So here’s the very high level flowchart for the factorization program. The key insight here is that the things the program does are grouped together and put inside pretty inclusive boxes. The lower-level flowcharts will start to unpack these boxes. The really interesting thing about this is that for any box we don’t really know how to implement, we can just put in a stub that pretends to do the work. Like, “Oh, I don’t know how to do prime factorization so I’m just going to print the number 5 and move on.” Computer programming is all like this: break the problem down into smaller and smaller chunks until each chunk is something you know how to tell a computer to do.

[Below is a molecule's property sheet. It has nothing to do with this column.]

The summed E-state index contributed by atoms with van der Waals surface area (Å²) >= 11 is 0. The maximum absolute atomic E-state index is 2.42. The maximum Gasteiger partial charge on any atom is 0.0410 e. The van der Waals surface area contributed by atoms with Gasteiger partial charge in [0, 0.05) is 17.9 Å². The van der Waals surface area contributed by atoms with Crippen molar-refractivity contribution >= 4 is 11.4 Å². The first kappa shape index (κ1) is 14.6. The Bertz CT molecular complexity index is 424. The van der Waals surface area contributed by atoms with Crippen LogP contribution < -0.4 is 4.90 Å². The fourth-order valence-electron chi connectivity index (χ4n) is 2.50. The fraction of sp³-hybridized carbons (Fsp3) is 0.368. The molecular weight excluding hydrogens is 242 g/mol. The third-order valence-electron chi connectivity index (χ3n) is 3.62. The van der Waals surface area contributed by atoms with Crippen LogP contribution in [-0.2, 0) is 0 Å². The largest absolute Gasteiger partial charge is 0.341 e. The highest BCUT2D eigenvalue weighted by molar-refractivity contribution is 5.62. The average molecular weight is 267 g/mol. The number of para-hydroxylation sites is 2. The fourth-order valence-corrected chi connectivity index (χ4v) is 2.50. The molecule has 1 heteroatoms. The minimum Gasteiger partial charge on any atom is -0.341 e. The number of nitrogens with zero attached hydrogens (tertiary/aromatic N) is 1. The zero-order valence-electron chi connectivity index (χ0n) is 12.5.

Okay, now I’ve got a choice; which box do I go into first? Given that I’ve gotta do all of them, I could do the most interesting one first (or last), or start with the easiest (or hardest). Ultimately, it’s down to what I feel like. Okay. I hate doing validation of user-input data (it’s not a secret: nobody likes doing validation of user-input data). I’m going to save that bit for the end. Hooray! Let’s do the factorization chunk, because that’s interesting and it’s got some math in it.
Notice that although a lot of these steps are pretty easily translated directly into lines of BASIC, there’s still a box for “get the next prime number.” It’s getting late and I’ve got other stuff to do, so that’s it for today. I guess I’ll have to cover generating primes and keeping track of where we are in the list of primes next time around.